Single women, especially older single women are always looked at with more than a little pity if they haven't found "the one". I mean one of the most popular card games in history is called Old Maid for goodness sake. In Ken Cosgrove's quote, he has to concede that it is hard sometimes not to have an old ball n' chain like his other coworkers. How many of us cheered for Don Draper when he finally became single? And subsequently booed when he became engaged again? We LOVE the unattached male who has evaded the desperation of all the lonely single women that want him. George Clooney anyone? And no matter how catchy Beyonce's Single Ladies is, no one wants that to be their anthem permanently.

So, sigh, I struggle with the fear I will be doomed to wander the Earth alone forever and every moment of my life will be pure agony because I don't have someone to claim as my own. And then I listen to songs like this on repeat which I think was intended by Ben Gibbard to make abandoned women feel better but mostly it just pisses me off:

Just when I thought the "alone feeling" had its choke hold on me for the duration, CBS Sunday Morning came to my rescue with a great interview with Diane Keaton, a notoriously private celebrity.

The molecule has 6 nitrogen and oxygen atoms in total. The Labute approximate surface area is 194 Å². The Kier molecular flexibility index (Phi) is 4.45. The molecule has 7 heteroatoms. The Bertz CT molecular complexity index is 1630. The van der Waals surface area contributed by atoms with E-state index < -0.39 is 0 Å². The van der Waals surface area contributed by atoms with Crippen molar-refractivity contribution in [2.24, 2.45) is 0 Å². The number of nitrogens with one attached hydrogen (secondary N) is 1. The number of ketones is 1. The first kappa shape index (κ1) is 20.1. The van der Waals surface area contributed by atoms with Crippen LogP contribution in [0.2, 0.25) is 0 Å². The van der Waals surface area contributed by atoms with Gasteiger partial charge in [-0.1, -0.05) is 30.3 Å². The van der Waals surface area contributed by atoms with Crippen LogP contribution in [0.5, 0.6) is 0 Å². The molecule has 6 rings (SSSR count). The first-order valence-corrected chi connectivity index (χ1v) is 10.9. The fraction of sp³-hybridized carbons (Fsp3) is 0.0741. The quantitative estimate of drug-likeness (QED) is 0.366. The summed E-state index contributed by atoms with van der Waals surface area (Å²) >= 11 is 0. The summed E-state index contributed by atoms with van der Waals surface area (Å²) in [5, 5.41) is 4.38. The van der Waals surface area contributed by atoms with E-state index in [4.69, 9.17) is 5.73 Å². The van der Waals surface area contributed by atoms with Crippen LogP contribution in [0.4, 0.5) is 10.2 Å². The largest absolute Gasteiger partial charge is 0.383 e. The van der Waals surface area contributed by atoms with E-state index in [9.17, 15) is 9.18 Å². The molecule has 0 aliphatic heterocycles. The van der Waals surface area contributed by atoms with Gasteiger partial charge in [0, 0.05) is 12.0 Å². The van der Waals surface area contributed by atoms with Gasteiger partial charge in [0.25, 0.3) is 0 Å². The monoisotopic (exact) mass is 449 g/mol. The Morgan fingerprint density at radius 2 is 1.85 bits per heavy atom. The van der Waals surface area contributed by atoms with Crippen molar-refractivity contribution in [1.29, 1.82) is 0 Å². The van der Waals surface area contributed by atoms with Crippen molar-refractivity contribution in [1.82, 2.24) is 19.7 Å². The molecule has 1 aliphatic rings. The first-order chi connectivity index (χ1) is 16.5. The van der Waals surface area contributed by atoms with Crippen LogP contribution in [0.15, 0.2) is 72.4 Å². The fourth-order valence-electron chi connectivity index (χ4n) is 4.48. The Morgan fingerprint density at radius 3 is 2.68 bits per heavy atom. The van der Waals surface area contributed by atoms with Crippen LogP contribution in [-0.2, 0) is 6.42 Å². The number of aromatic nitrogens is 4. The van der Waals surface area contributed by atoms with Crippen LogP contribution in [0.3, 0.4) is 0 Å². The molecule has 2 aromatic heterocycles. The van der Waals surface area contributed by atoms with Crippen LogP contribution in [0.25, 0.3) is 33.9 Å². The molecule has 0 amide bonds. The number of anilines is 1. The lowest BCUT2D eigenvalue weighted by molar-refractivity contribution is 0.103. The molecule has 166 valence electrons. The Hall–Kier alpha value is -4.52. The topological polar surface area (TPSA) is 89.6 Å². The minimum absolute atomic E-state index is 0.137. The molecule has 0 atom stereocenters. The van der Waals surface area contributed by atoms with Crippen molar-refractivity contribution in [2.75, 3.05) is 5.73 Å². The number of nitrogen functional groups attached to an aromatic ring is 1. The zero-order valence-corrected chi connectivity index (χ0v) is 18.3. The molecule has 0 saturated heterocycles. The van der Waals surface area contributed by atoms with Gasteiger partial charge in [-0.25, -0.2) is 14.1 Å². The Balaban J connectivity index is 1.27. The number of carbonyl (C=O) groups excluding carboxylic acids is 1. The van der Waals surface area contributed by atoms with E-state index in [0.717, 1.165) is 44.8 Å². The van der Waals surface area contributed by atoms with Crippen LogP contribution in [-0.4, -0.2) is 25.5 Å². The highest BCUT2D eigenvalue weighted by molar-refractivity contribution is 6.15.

Normally, I like to write about lessor known women. Those not applauded by the masses. Diane doesn't seem to fit into this category when you simply look at her career in the spotlight. She is an Academy Award winning actress who has made dozens of successful movies which have made her quite recognizable. But what I like the most about her is what she isn't as known for; her personal life. 

Keaton has never married and when she was 50, she decided to adopt her first child. She is now 65 and has two kids and says  she was moved to become a mother after her father passed away. She has also given up on finding romantic love, even after dating some very high profile men in the entertainment world. After her dad died, and she realized she couldn't be a daughter forever, she felt raising her own kids would fill something in her she hadn't realized would feel empty. 

In college, I learned there are several different words for love the ancient Greeks used. Each qualifies a different kind of love, thus making loving emotions a bit more clearly defined.  These definitions are helpful because they make all forms of loving relationships better understood. Each word and definition break down the idea the only type of love we should strive for or honor is that of a spouse or sexual partner. In regards to Keaton, and her deep love for her parents and her children, it shows Storge, familial love, has had more importance in her life than Eros, romantic love. Obviously, I'm not a scholar on love, but maybe if in our modern American culture, we had more definitions like these, instead of one general word,  we would have more of an appreciation for the different types of emotional bonds that exist.